Confidence in coronavirus vaccines has grown with majority now saying they want it
US officials caution more data needed on UK coronavirus strain
National Institutes of Health Director Francis Collins and top infectious diseases expert Anthony Fauci warned on Saturday that more data is needed to understand if the UK coronavirus strain is more deadly and more contagious.
"These are serious situations that we are following very closely," Fauci said in an interview on MSNBC. "If necessary, we will adapt to it,"
British Prime Minister Boris Johnson announced on Friday that there is evidence the U.K. strain of the coronavirus spreads more quickly and has higher mortality rates.
Collins said that it is not clear why the U.K. strain would be more deadly or more contagious since the data is only preliminary, Thomson Reuters Foundation reported. The change could be from the virus or from external sources such as troubles in the health care system.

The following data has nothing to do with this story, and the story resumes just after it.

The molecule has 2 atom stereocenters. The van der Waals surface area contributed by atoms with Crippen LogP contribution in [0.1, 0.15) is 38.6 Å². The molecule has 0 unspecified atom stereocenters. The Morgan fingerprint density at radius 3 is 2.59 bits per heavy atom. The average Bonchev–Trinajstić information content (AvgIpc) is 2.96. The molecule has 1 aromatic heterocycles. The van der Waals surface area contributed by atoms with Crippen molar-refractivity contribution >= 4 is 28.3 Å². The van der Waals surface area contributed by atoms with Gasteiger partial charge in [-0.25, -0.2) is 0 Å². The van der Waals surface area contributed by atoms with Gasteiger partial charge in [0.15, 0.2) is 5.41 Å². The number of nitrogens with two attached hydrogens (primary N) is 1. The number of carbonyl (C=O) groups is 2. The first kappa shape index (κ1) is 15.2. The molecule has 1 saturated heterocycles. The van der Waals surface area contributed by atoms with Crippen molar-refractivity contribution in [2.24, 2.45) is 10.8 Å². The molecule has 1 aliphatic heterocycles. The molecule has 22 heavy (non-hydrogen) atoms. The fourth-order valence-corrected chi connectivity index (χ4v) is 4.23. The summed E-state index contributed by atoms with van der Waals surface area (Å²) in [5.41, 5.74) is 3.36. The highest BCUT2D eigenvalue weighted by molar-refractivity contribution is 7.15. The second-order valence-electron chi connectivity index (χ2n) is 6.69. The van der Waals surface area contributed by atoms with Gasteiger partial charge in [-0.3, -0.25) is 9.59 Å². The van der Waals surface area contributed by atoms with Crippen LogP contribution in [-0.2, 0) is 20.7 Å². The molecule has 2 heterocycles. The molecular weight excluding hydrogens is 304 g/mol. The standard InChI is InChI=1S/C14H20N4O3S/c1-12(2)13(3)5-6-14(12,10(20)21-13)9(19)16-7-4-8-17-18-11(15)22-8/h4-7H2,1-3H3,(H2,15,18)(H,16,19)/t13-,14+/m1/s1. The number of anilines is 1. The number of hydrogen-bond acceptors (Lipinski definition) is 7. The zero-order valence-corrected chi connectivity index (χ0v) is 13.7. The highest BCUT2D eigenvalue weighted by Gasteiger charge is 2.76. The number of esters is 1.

"Let's take this as something to watch closely," Fauci said, adding that there is no evidence the current vaccine being distributed in the U.S. won't work to protect people from the U.K. strain.
The U.K. strain is confirmed to be in at least 10 states in the U.S. The strain could become the dominant one by March, as it has proved to be twice as contagious as the current dominant strain in the U.S.
There is more concern over the South African strain of the virus due to how it could affect the efficacy of the vaccine being distributed. There are currently no reported cases of the South African strain in the U.S.
"We are somewhat more concerned about a South African variant," Collins said.
Fauci said it is a bit more "ominous for the South African isolate because the mutations there" make it so the vaccine isn't as effective. However, he also said it is still "within the framework" of the vaccines in the U.S. and that the vaccines provide protection against the strain. The vaccine can be modified if needed, he commented.
The U.S. has been hit hard by the coronavirus, with more than 400,000 deaths. Measures to fight the virus, including testing for international travelers, are being implemented on Jan. 26.